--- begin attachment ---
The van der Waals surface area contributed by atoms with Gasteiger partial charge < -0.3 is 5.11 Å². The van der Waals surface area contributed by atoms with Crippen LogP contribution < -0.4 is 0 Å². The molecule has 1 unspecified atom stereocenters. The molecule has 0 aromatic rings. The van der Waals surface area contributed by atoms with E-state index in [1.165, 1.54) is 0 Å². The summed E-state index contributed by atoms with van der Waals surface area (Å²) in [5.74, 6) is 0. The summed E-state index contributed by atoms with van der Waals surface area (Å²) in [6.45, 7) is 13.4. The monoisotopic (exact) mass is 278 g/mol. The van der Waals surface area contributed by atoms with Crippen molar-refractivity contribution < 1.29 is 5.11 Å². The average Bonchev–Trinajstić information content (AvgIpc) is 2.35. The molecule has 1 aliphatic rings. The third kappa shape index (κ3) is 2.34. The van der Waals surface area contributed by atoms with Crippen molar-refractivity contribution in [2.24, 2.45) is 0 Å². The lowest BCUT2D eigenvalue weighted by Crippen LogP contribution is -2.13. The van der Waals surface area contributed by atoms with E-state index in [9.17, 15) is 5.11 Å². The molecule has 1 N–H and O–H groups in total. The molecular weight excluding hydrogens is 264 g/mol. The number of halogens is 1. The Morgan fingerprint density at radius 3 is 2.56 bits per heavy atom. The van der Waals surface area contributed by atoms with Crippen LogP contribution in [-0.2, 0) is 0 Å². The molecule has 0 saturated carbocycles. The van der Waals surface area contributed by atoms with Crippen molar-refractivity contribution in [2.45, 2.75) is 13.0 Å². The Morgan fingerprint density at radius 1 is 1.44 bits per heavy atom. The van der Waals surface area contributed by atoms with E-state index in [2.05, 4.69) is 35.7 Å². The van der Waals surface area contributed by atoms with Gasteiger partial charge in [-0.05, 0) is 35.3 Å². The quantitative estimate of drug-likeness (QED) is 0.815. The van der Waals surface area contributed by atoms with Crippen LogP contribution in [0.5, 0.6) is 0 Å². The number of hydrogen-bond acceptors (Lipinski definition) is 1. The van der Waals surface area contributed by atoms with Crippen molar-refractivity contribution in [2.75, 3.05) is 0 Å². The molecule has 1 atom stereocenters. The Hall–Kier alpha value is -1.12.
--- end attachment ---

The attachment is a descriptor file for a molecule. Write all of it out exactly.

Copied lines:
The van der Waals surface area contributed by atoms with Gasteiger partial charge < -0.3 is 5.11 Å². The van der Waals surface area contributed by atoms with Crippen LogP contribution < -0.4 is 0 Å². The molecule has 1 unspecified atom stereocenters. The molecule has 0 aromatic rings. The van der Waals surface area contributed by atoms with E-state index in [1.165, 1.54) is 0 Å². The summed E-state index contributed by atoms with van der Waals surface area (Å²) in [5.74, 6) is 0. The summed E-state index contributed by atoms with van der Waals surface area (Å²) in [6.45, 7) is 13.4. The monoisotopic (exact) mass is 278 g/mol. The van der Waals surface area contributed by atoms with Crippen molar-refractivity contribution < 1.29 is 5.11 Å². The average Bonchev–Trinajstić information content (AvgIpc) is 2.35. The molecule has 1 aliphatic rings. The third kappa shape index (κ3) is 2.34. The van der Waals surface area contributed by atoms with Crippen molar-refractivity contribution in [2.24, 2.45) is 0 Å². The lowest BCUT2D eigenvalue weighted by Crippen LogP contribution is -2.13. The van der Waals surface area contributed by atoms with E-state index in [9.17, 15) is 5.11 Å². The molecule has 1 N–H and O–H groups in total. The molecular weight excluding hydrogens is 264 g/mol. The number of halogens is 1. The Morgan fingerprint density at radius 3 is 2.56 bits per heavy atom. The van der Waals surface area contributed by atoms with Crippen LogP contribution in [-0.2, 0) is 0 Å². The molecule has 0 saturated carbocycles. The van der Waals surface area contributed by atoms with Crippen molar-refractivity contribution in [2.45, 2.75) is 13.0 Å². The Morgan fingerprint density at radius 1 is 1.44 bits per heavy atom. The van der Waals surface area contributed by atoms with E-state index in [2.05, 4.69) is 35.7 Å². The van der Waals surface area contributed by atoms with Gasteiger partial charge in [-0.05, 0) is 35.3 Å². The quantitative estimate of drug-likeness (QED) is 0.815. The van der Waals surface area contributed by atoms with Crippen LogP contribution in [0.5, 0.6) is 0 Å². The number of hydrogen-bond acceptors (Lipinski definition) is 1. The van der Waals surface area contributed by atoms with Crippen molar-refractivity contribution in [2.75, 3.05) is 0 Å². The molecule has 1 atom stereocenters. The Hall–Kier alpha value is -1.12.